Sunday, 29 January 2012

The Luxury of Education

Is education necessary? Alison Wolf asked asked a similar question when she wrote "Does education matter?". Here I want to approach it from a different angle. I've been reading "The accursed share" by Georges Bataille and it is making me think about luxury. I've also been thinking about my dad, who spent much of his life reading and thinking and creating... and how important I believe it is to do that (what a good use of a life!). But at the same time, it is a glorious and wonderful indulgence.

Bataille is interested in indulgence and excess. At the core of his work is one of the most intelligent and profound commentaries on sexual life - 'Eroticism' is an extraordinary book. But beyond sex, Bataille turns his attention to economics, and influenced by Marcel Mauss's idea of "The Potlatch" which he expressed in the 'Essai sur la Don' ("The Gift"), Bataille argues that economics is upside-down. Classical economic theory turns about the principle of necessity. Bataille argues that in fact the world turns on moments of outrageous squandering of wealth, and that our inability to see this 'squandering principle' rests with a misplaced ethic which runs through classical economics which results in a misplaced focus on the commodity.

Of the squandering that stands out most clearly, there is of course the 'catastrophic expenditure' of war. Bataille analyses the Aztec civilization and the prime role of human sacrifice in that culture. Stomach-churning stuff. He considers the "Three luxuries of nature: Eating, Death and Sexual reproduction". Bataille is particularly concerned with the role of technology, and the fact that
"the revivals of development that are due to human activity, that are maintained or made possible by new techniques, always have a double effect: initially, they use a portion of the surplus energy, but then they produce a larger and larger surplus. This surplus eventually contributes to making growth difficult, for growth no longer suffices to use it up. At a certain point, the advantage of extension is neutralized by the contrary advantage, that of luxury; the former remains operative, but in a dissapointing - uncertain, often powerless - way."
This argument seems to me to be very reminiscent of the arguments about technology put forward by Ivan Illich. Illich too worried about 'surpluses', but (perhaps he was more tied to Catholicism than Bataille was), he argued against surpluses: he said the solution to the energy crisis could not be more energy, but less - we already had an energy glut! (and a speed glut, and a health glut and an education glut!). Bataille is on the same page, but comes to a different conclusion.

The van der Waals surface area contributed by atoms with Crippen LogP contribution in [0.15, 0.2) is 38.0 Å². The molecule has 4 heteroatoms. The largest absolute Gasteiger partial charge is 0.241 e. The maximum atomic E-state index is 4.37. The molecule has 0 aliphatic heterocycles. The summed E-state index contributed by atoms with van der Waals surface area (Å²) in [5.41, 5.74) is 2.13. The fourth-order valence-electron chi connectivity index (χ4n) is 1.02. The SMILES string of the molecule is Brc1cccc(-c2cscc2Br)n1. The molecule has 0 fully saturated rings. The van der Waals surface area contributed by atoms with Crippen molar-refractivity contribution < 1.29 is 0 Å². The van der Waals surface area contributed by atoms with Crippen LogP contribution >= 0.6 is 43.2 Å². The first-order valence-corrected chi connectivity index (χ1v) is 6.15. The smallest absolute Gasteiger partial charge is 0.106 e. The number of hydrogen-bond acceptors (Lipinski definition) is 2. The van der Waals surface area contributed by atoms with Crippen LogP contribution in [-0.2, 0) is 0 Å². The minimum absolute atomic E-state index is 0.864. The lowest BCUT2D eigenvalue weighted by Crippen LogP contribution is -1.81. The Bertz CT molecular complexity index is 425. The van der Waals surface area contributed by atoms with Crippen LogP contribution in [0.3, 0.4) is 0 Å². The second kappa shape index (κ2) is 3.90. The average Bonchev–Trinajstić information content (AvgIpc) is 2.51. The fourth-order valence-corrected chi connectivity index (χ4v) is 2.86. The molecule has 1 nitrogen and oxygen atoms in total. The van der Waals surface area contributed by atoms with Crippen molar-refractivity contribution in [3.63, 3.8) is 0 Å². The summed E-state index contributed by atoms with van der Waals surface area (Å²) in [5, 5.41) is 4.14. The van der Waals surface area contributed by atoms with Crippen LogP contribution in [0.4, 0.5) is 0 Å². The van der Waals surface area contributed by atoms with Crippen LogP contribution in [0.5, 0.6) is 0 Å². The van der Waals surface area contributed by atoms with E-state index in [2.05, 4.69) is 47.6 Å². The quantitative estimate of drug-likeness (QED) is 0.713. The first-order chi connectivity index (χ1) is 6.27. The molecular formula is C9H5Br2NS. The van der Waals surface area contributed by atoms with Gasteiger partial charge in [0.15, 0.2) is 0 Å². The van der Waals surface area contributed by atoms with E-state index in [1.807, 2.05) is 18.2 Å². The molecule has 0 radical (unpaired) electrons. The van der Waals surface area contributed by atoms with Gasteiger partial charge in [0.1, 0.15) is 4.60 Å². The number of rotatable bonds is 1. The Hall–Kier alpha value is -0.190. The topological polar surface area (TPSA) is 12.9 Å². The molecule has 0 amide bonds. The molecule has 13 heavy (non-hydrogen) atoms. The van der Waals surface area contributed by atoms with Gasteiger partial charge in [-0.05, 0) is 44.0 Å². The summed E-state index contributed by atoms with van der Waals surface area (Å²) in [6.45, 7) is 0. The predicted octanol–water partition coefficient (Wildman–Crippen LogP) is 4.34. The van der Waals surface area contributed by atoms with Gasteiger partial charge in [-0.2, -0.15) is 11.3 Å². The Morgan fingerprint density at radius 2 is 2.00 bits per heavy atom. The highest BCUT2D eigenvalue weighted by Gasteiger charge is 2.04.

"I insist on the fact that there is generally no growth but only a luxurious squandering of energy in every form! The history of life on earth is mainly the effect of a wild exhuberance; the dominant event is the development of luxury, the production of increasingly burdensome forms of life."
But at the point of technological advancement in creating more and more surplus is that some sumptious way must be found to spend it all...
"at this point, immense squanderings are about to take place: after a century of populating and of industrial peace, the temporary limit of development being encountered, the two world wars organized the greatest orgies of wealth - and of human beings - that history has recorded. Yet these orgies coincide with an appreciable rise in the general standard of living: the majority of the population  benefits from more and more unproductive services" 

He goes on to argue that the mantra to 'raise living standards' is the only response of classical economics to dealing with the surplus of energy that must be spent. But
"a curse obviously weighs on human life insofar as it does not have the strength to control a vertiginous movement. It must be stated that the lifting of such a curse depends on man and only on man. But it cannot be lifted if the movement from which it emanates does not appear clearly in consciousness."
Reading this, I wonder about the burgeoning education industry. Bataille would see education as a sumptuous extravagance.  Individuals are increasingly having to spend their own money on education, but do appear willing to do so. Might the waste and the luxury have a purpose in Bataille's system? Is it the kind of 'necessary squandering' of surplus energy? Would it help us avoid war?

Whilst we've spent the last year or so arguing about the cost of education (and the lack of state support for it), at the same time we have seen that student numbers may not collapse as we thought they might. This needs explaining. Also we have seen another form of squandering in the squandering of talent through budget cuts, which was the inevitable result of the previous squandering of resources in propping up the bank industry.

Wherever we look, we see waste. Yet we see it negatively as the shadow image of classical economics. Bataille is making me think we need to look at waste again, and to examine its functioning in the deep processes of human existance.

1 comment:

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